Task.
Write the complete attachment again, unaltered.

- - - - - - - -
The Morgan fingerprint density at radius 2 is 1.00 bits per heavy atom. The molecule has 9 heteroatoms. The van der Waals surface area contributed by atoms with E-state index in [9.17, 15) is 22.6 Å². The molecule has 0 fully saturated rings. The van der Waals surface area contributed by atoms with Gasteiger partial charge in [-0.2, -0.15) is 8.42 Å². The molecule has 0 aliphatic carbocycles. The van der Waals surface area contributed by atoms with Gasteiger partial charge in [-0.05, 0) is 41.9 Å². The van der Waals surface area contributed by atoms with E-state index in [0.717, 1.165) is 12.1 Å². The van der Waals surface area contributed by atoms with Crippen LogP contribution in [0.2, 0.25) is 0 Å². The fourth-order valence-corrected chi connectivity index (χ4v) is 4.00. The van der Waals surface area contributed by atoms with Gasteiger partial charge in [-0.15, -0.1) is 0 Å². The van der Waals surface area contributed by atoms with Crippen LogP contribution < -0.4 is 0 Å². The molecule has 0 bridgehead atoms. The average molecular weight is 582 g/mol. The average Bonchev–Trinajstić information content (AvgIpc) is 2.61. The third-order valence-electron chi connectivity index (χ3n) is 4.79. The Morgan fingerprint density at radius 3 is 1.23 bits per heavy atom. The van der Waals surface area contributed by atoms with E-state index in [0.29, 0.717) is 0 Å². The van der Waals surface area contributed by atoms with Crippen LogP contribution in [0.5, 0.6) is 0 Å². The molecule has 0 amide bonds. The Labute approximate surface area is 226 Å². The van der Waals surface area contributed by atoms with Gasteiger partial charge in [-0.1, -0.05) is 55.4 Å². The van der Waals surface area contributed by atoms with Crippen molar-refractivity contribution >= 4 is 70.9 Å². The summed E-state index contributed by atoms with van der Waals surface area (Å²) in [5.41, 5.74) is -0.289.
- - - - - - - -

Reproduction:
The Morgan fingerprint density at radius 2 is 1.00 bits per heavy atom. The molecule has 9 heteroatoms. The van der Waals surface area contributed by atoms with E-state index in [9.17, 15) is 22.6 Å². The molecule has 0 fully saturated rings. The van der Waals surface area contributed by atoms with Gasteiger partial charge in [-0.2, -0.15) is 8.42 Å². The molecule has 0 aliphatic carbocycles. The van der Waals surface area contributed by atoms with Gasteiger partial charge in [-0.05, 0) is 41.9 Å². The van der Waals surface area contributed by atoms with E-state index in [0.717, 1.165) is 12.1 Å². The van der Waals surface area contributed by atoms with Crippen LogP contribution in [0.2, 0.25) is 0 Å². The fourth-order valence-corrected chi connectivity index (χ4v) is 4.00. The van der Waals surface area contributed by atoms with Gasteiger partial charge in [-0.15, -0.1) is 0 Å². The van der Waals surface area contributed by atoms with Crippen LogP contribution < -0.4 is 0 Å². The molecule has 0 bridgehead atoms. The average molecular weight is 582 g/mol. The average Bonchev–Trinajstić information content (AvgIpc) is 2.61. The third-order valence-electron chi connectivity index (χ3n) is 4.79. The Morgan fingerprint density at radius 3 is 1.23 bits per heavy atom. The van der Waals surface area contributed by atoms with E-state index in [0.29, 0.717) is 0 Å². The van der Waals surface area contributed by atoms with Crippen LogP contribution in [0.5, 0.6) is 0 Å². The molecule has 0 amide bonds. The Labute approximate surface area is 226 Å². The van der Waals surface area contributed by atoms with Gasteiger partial charge in [-0.1, -0.05) is 55.4 Å². The van der Waals surface area contributed by atoms with Crippen molar-refractivity contribution >= 4 is 70.9 Å². The summed E-state index contributed by atoms with van der Waals surface area (Å²) in [5.41, 5.74) is -0.289.